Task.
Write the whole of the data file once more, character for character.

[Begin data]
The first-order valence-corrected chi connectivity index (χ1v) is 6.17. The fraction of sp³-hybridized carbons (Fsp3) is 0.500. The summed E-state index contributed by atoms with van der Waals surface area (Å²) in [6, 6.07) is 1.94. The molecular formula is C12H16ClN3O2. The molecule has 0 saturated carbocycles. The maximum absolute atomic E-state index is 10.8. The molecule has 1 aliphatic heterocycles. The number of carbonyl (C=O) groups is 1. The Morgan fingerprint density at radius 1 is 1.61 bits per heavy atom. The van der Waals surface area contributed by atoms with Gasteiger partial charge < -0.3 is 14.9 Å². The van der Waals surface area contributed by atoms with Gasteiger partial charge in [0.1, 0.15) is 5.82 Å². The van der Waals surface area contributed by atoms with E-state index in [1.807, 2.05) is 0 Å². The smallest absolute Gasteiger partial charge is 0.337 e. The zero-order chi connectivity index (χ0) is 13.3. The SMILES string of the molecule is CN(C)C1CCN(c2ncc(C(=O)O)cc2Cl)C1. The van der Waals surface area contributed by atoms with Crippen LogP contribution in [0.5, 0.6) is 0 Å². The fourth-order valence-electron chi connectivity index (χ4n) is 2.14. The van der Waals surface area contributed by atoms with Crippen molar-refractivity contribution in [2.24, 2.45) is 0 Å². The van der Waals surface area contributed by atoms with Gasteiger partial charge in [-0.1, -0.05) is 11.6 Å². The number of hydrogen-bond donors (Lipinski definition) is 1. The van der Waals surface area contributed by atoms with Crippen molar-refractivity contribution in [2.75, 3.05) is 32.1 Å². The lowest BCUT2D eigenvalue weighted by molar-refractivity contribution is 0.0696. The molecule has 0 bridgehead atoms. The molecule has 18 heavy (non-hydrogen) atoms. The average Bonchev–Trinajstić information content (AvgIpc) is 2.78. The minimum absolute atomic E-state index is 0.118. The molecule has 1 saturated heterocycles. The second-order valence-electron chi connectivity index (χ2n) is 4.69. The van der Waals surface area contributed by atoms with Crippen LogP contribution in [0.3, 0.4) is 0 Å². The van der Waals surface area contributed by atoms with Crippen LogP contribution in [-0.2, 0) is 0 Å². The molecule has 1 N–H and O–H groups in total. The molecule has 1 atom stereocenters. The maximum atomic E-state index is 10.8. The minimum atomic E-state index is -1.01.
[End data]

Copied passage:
The first-order valence-corrected chi connectivity index (χ1v) is 6.17. The fraction of sp³-hybridized carbons (Fsp3) is 0.500. The summed E-state index contributed by atoms with van der Waals surface area (Å²) in [6, 6.07) is 1.94. The molecular formula is C12H16ClN3O2. The molecule has 0 saturated carbocycles. The maximum absolute atomic E-state index is 10.8. The molecule has 1 aliphatic heterocycles. The number of carbonyl (C=O) groups is 1. The Morgan fingerprint density at radius 1 is 1.61 bits per heavy atom. The van der Waals surface area contributed by atoms with Gasteiger partial charge < -0.3 is 14.9 Å². The van der Waals surface area contributed by atoms with Gasteiger partial charge in [0.1, 0.15) is 5.82 Å². The van der Waals surface area contributed by atoms with E-state index in [1.807, 2.05) is 0 Å². The smallest absolute Gasteiger partial charge is 0.337 e. The zero-order chi connectivity index (χ0) is 13.3. The SMILES string of the molecule is CN(C)C1CCN(c2ncc(C(=O)O)cc2Cl)C1. The van der Waals surface area contributed by atoms with Crippen LogP contribution in [0.5, 0.6) is 0 Å². The fourth-order valence-electron chi connectivity index (χ4n) is 2.14. The van der Waals surface area contributed by atoms with Crippen molar-refractivity contribution in [2.24, 2.45) is 0 Å². The van der Waals surface area contributed by atoms with Gasteiger partial charge in [-0.1, -0.05) is 11.6 Å². The number of hydrogen-bond donors (Lipinski definition) is 1. The van der Waals surface area contributed by atoms with Crippen molar-refractivity contribution in [2.75, 3.05) is 32.1 Å². The lowest BCUT2D eigenvalue weighted by molar-refractivity contribution is 0.0696. The molecule has 0 bridgehead atoms. The molecule has 18 heavy (non-hydrogen) atoms. The average Bonchev–Trinajstić information content (AvgIpc) is 2.78. The minimum absolute atomic E-state index is 0.118. The molecule has 1 saturated heterocycles. The second-order valence-electron chi connectivity index (χ2n) is 4.69. The van der Waals surface area contributed by atoms with Crippen LogP contribution in [0.3, 0.4) is 0 Å². The van der Waals surface area contributed by atoms with Crippen LogP contribution in [-0.2, 0) is 0 Å². The molecule has 1 N–H and O–H groups in total. The molecule has 1 atom stereocenters. The maximum atomic E-state index is 10.8. The minimum atomic E-state index is -1.01.